1. Oh Jamie, how you will be missed. Try to enjoy closing this chapter in your life, and of course starting the next. And for Pete’s sake, keep blogging! 🙂

  2. Jamie, I don’t know you and I don’t even get the newspaper, but this made me really sad! I hope that you keep blogging! I am sure your daughter will appreciate having you close by.

  3. All things happen for a reason — something great will come of this, I am sure of it! We will miss your stories in the Herald, but hope you will keep up your blog!!!! Good luck and enjoy spending your days in your lovely back yard with Anthony while Cera is off on her school adventures – what joy that will bring you!

  4. This is a real loss for us here at The Herald. Jamie, we’ll miss you immensely and your contributions to our paper – so wonderful all these years – will also be missed. You’ve been a complete joy to work with, but your kids are fortunate to have you be with them more. We are hoping your byline will remain a part of our pages!

  5. Eep! Best wishes, Jamie. I hope the best for you and the family as you make this transition. Keep up the blogging, though. We’d like to see how you’re doing from time to time.

  6. Good riddance to bad rubbish!!!

    Just busting your chops. We will all miss the female voice of reason here so much. I had a dream the other night that I came in and your desk was cleared off and you were gone. We all sat around it and cried.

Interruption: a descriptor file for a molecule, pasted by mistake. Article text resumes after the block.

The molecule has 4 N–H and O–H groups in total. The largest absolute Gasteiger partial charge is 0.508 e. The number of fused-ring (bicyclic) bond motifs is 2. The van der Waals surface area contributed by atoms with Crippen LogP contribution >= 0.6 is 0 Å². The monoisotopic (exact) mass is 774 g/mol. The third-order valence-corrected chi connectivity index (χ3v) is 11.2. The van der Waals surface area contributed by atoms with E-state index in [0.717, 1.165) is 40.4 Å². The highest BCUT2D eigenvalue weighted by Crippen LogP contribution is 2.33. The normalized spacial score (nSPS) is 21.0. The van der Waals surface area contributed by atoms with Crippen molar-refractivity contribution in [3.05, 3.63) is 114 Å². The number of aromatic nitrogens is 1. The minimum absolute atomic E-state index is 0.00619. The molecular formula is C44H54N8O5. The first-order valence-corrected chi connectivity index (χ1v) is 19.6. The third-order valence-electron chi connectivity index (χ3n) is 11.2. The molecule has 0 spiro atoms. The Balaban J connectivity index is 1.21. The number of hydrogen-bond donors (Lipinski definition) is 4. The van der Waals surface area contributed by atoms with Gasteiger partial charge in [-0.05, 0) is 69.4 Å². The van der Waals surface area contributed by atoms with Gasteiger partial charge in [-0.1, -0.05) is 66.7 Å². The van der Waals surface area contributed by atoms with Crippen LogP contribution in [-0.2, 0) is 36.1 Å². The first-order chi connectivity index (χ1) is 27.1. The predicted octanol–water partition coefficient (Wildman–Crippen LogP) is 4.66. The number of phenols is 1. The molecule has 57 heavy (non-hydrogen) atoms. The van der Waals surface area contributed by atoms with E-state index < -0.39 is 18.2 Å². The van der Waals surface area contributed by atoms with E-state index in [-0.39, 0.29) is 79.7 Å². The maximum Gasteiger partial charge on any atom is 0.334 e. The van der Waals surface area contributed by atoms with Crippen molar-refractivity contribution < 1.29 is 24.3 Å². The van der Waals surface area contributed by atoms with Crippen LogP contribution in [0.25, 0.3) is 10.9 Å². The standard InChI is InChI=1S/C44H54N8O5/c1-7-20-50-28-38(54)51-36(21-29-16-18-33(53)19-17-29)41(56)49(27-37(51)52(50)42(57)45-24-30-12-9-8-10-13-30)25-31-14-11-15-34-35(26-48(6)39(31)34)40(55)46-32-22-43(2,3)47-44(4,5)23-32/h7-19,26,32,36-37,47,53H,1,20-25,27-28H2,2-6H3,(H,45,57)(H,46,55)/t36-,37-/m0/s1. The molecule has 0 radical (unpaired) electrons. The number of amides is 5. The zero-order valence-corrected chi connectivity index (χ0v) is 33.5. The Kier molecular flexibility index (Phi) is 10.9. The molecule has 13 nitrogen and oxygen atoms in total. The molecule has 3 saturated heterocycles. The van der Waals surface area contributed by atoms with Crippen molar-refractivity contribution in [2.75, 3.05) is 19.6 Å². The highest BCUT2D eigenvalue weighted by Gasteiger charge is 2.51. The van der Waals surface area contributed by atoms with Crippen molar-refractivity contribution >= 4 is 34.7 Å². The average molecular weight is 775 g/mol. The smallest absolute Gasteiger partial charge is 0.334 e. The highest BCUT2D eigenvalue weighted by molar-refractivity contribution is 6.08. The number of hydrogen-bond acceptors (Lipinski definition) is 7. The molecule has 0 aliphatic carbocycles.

In my four years at the Herald, no one has worked harder or done more for the paper. It is a tremendous loss for us, not only in paper quality, but in morale.

    But that’s our Jamie. The perfect woman. You are a model for all we single bachelors in the newsroom (Gordon and I) want in a mate. A woman who skipped her prom to go see a Mets-Phillies game.

    Wait, who is going to buy the cakes now? And the Rock Band parties and Jerry’s cheeseburgers? On second thought, you can’t leave, if only for my stomach’s sake.

    But we all must move on some time. I love you Jamie. The marriage offer is always on the table, so long as Jerry can come along with his cooking skills!!!

    Keep on trucking. And we expect invites to the Rock Band parties of the future. Don’t forget us.

  7. Jamie–Best, best, best wishes to you in your new adventure! You are going to be doing what a lot of moms wish they could do, and I know you see the blessing in that.
    You are leaving big shoes to fill, though! And I know Billy is going to miss having you on his team terribly.
    And I will request as everyone else has that you keep on blogging!!!

  8. Jamie — You are so often the messenger of the kindest words, and your voice in the newsroom, not to mention in the newspaper, will be sorely missed. I can say that a compliment received from you, with your level of professionalism and talent, has always been held in the highest regard. Take it from someone who walked his little girl into her first day of kindergarten today, you’re making the right choice. Best wishes and good luck.

  9. Hold on, I missed a rock band party?

  10. All the best to you – between two kids, the commute and the mountain of professional obligations, you kept your sanity and maintained a steady hand with us, suffering our idiocy with aplomb.

    I’m confident you’ll flourish in your new environment.